Women and people of colour in Australia face a new epidemic of cervical carcinoma, and a new government proposal to introduce an “all-women” strategy to combat the disease has left many with doubts about its impact on the wider community.
Key points:The government says the all-women plan will “provide a pathway for women to become cancer-free”It’s been called the “most comprehensive package of cervical screening and treatment available to date”The proposal is to require women to have a Pap smear before a Pap test is performedMen who do not have Pap smears or Pap tests are eligible for other optionsThe plan is to make it easier for women who are currently being treated with other forms of cervical protection to be vaccinated against cervical cancerThe National Cancer Council says the plan is aimed at ensuring cervical screening for women is “cost effective and affordable”.
But the idea has been met with criticism by health groups, who say it will mean women are now more likely to get cervical cancer in the future.
In its consultation on the proposed all-woman strategy, the National Cancer Institute (NCI) said the new plan would help ensure women in Australia have access to “an effective and safe and affordable cervical cancer screening and prevention programme”.
“The proposed all women screening and screening plan will provide a pathway to achieve that, and to reduce the incidence of cervical cancers,” the National Institute for Health and Care Excellence (Nice) said in its submission to the federal government.
“The plan will also provide a path for women with cervical cancer to become cervical cancer free by providing additional cervical cancer-specific immunotherapy options.”
The consultation process for the plan started in December with public submissions from groups, including the Australian Women’s Health Forum (AWHGF), the Australian Breast Cancer Foundation (ABCCF) and the Australian Cancer Society.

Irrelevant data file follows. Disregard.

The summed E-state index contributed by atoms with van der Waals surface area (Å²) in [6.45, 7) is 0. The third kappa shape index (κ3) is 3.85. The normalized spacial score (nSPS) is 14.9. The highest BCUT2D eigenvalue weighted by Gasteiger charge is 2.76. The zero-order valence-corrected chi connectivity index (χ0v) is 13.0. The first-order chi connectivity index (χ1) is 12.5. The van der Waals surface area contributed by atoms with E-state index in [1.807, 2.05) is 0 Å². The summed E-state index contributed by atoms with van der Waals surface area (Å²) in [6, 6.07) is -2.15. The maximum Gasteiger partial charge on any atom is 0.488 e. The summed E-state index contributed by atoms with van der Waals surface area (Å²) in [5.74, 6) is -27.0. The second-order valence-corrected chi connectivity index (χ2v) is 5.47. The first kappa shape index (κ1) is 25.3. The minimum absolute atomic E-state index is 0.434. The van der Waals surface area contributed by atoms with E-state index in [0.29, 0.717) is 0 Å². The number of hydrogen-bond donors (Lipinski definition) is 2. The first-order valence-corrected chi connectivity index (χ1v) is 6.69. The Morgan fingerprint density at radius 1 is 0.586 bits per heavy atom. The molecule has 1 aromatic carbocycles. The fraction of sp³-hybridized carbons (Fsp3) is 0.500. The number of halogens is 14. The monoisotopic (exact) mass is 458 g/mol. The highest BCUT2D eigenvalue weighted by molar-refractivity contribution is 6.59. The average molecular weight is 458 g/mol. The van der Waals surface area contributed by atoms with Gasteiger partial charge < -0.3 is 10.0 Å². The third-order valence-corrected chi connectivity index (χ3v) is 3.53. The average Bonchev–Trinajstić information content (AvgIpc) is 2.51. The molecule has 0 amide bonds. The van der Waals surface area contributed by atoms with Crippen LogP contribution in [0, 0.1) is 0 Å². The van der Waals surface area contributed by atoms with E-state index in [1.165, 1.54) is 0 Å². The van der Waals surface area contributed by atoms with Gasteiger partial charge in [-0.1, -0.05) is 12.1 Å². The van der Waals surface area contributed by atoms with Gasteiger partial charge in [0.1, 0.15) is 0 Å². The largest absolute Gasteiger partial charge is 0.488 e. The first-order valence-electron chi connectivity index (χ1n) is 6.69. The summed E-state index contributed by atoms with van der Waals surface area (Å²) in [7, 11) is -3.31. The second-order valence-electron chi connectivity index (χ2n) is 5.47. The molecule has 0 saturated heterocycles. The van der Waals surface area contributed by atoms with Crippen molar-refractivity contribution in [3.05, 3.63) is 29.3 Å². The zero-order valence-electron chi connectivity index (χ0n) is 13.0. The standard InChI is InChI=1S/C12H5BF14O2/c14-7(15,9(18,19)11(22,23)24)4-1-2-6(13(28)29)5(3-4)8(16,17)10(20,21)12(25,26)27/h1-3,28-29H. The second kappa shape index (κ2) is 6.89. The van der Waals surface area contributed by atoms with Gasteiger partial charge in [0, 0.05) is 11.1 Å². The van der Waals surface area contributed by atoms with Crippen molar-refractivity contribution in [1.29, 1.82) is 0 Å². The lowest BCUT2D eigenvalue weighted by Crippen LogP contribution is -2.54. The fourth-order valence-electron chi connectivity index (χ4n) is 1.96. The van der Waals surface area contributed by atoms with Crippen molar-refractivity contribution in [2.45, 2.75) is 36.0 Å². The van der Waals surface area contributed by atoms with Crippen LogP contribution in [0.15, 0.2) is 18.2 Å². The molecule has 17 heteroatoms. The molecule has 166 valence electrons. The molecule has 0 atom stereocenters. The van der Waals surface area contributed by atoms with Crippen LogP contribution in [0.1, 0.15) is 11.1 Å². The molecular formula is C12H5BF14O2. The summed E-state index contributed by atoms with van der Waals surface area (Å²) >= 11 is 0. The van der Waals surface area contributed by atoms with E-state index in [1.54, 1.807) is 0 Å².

It then received submissions from doctors, health professionals, nurses and women and men from across the country.
The NCI said the plan would not impact on cervical cancer screenings or treatment, but that “it will support women to make informed decisions about their health and wellness”.
The National Institute of Health and Clinical Excellence (NICE), which administers the national cervical cancer strategy, said the all women plan would be an important step towards women’s cancer survival.
“Cervical cancer is a disease of the future and the world will never be the same,” it said in a statement.
“This will help achieve the vision of the National National Health and Medical Research Council to prevent and cure cervical cancer by 2025.”
“The NICE team has been working closely with the Department of Health to ensure the proposal reflects the national vision and that the plan delivers on its promises to protect women from cervical cancer.”
Dr Susan Soper, president of the ABCCF, said it was a good start but she was disappointed it did not provide the same “tangible and measurable benefits” to women of colour.
“It seems like a bit of a small thing to say, but to say that it’s not an immediate way to save women’s lives but it’s a really important way to ensure women have access is just not good enough,” she said.
Dr Soper said the national plan for cervical cancer should be seen as a “national strategy” and not just a “one size fits all” policy.
“There are other things that we need to be doing for cervical health and cervical cancer prevention that aren’t a national policy,” she told AM.
“We have to get better at working with other health systems and we have to understand the importance of getting women’s cancers under control.”
The National Health Council said the idea of “all women” screening was “important to ensuring that women who have already had cervical screening are not overlooked and that cervical cancer is not passed on to women in future generations”.
“We recognise that this plan is a significant initiative, but we are not proposing a universal screening regime,” it wrote.
“Instead, we are proposing a pathway by which women who currently have cervical screening may also become cervical screening-free and thus avoid the cervical cancer risk that their health could have already experienced.”
Dr Sperling said she hoped the plan was “the start of a much larger effort to address cervical cancer, but there’s still a lot more to do”.